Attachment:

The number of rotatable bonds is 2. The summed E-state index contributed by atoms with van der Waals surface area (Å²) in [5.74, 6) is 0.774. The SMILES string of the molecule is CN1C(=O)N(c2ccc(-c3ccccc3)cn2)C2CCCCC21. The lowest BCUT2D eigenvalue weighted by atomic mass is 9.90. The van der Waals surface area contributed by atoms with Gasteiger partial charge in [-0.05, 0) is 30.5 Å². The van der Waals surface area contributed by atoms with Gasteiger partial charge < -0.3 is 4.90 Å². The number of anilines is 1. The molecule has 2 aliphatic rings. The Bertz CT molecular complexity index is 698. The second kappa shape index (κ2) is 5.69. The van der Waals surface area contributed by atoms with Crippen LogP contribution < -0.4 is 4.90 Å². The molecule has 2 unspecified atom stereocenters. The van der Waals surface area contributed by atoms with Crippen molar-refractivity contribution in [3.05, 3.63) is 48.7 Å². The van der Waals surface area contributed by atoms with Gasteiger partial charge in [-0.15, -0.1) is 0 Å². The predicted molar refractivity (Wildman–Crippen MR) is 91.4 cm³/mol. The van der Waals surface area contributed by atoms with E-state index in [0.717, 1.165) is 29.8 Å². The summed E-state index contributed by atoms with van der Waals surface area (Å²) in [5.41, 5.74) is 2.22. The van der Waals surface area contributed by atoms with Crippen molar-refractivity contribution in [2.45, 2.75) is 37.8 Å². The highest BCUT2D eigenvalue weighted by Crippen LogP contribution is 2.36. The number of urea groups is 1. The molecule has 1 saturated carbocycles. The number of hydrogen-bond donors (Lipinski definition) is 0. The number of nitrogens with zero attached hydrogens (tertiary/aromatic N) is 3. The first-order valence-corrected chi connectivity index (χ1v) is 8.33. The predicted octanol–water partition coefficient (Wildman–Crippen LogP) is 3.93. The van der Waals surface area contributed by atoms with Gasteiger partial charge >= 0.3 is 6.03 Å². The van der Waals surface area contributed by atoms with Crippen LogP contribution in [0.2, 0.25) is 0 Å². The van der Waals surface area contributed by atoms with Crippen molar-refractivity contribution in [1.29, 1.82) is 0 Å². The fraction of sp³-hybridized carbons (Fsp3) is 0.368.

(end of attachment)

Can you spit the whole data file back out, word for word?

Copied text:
The number of rotatable bonds is 2. The summed E-state index contributed by atoms with van der Waals surface area (Å²) in [5.74, 6) is 0.774. The SMILES string of the molecule is CN1C(=O)N(c2ccc(-c3ccccc3)cn2)C2CCCCC21. The lowest BCUT2D eigenvalue weighted by atomic mass is 9.90. The van der Waals surface area contributed by atoms with Gasteiger partial charge in [-0.05, 0) is 30.5 Å². The van der Waals surface area contributed by atoms with Gasteiger partial charge < -0.3 is 4.90 Å². The number of anilines is 1. The molecule has 2 aliphatic rings. The Bertz CT molecular complexity index is 698. The second kappa shape index (κ2) is 5.69. The van der Waals surface area contributed by atoms with Crippen LogP contribution < -0.4 is 4.90 Å². The molecule has 2 unspecified atom stereocenters. The van der Waals surface area contributed by atoms with Crippen molar-refractivity contribution in [3.05, 3.63) is 48.7 Å². The van der Waals surface area contributed by atoms with Gasteiger partial charge in [-0.15, -0.1) is 0 Å². The predicted molar refractivity (Wildman–Crippen MR) is 91.4 cm³/mol. The van der Waals surface area contributed by atoms with E-state index in [0.717, 1.165) is 29.8 Å². The summed E-state index contributed by atoms with van der Waals surface area (Å²) in [5.41, 5.74) is 2.22. The van der Waals surface area contributed by atoms with Crippen molar-refractivity contribution in [2.45, 2.75) is 37.8 Å². The highest BCUT2D eigenvalue weighted by Crippen LogP contribution is 2.36. The number of urea groups is 1. The molecule has 1 saturated carbocycles. The number of hydrogen-bond donors (Lipinski definition) is 0. The number of nitrogens with zero attached hydrogens (tertiary/aromatic N) is 3. The first-order valence-corrected chi connectivity index (χ1v) is 8.33. The predicted octanol–water partition coefficient (Wildman–Crippen LogP) is 3.93. The van der Waals surface area contributed by atoms with Gasteiger partial charge >= 0.3 is 6.03 Å². The van der Waals surface area contributed by atoms with Crippen LogP contribution in [0.2, 0.25) is 0 Å². The van der Waals surface area contributed by atoms with Crippen molar-refractivity contribution in [1.29, 1.82) is 0 Å². The fraction of sp³-hybridized carbons (Fsp3) is 0.368.